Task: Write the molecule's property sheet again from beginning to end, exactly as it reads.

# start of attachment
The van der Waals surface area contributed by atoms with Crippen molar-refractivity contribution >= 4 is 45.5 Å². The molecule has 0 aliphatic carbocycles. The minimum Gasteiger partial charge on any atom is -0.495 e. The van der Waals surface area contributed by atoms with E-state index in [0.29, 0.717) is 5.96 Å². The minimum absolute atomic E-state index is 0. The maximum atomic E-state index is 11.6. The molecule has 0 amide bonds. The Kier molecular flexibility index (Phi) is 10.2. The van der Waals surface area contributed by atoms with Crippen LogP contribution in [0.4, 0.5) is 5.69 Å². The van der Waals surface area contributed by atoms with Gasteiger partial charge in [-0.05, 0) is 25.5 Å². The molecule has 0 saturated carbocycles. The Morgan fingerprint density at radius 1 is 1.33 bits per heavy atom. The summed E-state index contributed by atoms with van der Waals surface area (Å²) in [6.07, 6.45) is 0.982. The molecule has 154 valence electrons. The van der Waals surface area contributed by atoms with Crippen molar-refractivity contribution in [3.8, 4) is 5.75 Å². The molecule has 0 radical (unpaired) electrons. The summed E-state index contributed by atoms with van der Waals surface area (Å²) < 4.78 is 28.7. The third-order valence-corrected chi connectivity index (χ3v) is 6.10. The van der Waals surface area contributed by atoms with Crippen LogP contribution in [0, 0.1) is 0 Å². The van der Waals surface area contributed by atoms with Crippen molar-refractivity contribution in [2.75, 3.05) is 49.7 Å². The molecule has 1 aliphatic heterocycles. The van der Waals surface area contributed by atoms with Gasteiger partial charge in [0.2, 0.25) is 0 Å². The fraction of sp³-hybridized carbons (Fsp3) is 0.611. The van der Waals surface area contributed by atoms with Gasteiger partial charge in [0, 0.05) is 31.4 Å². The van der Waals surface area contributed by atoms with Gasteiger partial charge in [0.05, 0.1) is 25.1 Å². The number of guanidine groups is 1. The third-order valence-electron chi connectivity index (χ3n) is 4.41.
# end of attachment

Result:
The van der Waals surface area contributed by atoms with Crippen molar-refractivity contribution >= 4 is 45.5 Å². The molecule has 0 aliphatic carbocycles. The minimum Gasteiger partial charge on any atom is -0.495 e. The van der Waals surface area contributed by atoms with E-state index in [0.29, 0.717) is 5.96 Å². The minimum absolute atomic E-state index is 0. The maximum atomic E-state index is 11.6. The molecule has 0 amide bonds. The Kier molecular flexibility index (Phi) is 10.2. The van der Waals surface area contributed by atoms with Crippen LogP contribution in [0.4, 0.5) is 5.69 Å². The van der Waals surface area contributed by atoms with Gasteiger partial charge in [-0.05, 0) is 25.5 Å². The molecule has 0 saturated carbocycles. The Morgan fingerprint density at radius 1 is 1.33 bits per heavy atom. The summed E-state index contributed by atoms with van der Waals surface area (Å²) in [6.07, 6.45) is 0.982. The molecule has 154 valence electrons. The van der Waals surface area contributed by atoms with Crippen molar-refractivity contribution in [3.8, 4) is 5.75 Å². The molecule has 0 radical (unpaired) electrons. The summed E-state index contributed by atoms with van der Waals surface area (Å²) < 4.78 is 28.7. The third-order valence-corrected chi connectivity index (χ3v) is 6.10. The van der Waals surface area contributed by atoms with Crippen LogP contribution in [0, 0.1) is 0 Å². The van der Waals surface area contributed by atoms with Crippen molar-refractivity contribution in [2.75, 3.05) is 49.7 Å². The molecule has 1 aliphatic heterocycles. The van der Waals surface area contributed by atoms with Gasteiger partial charge in [0.2, 0.25) is 0 Å². The fraction of sp³-hybridized carbons (Fsp3) is 0.611. The van der Waals surface area contributed by atoms with Gasteiger partial charge in [0, 0.05) is 31.4 Å². The van der Waals surface area contributed by atoms with Gasteiger partial charge in [0.05, 0.1) is 25.1 Å². The number of guanidine groups is 1. The third-order valence-electron chi connectivity index (χ3n) is 4.41.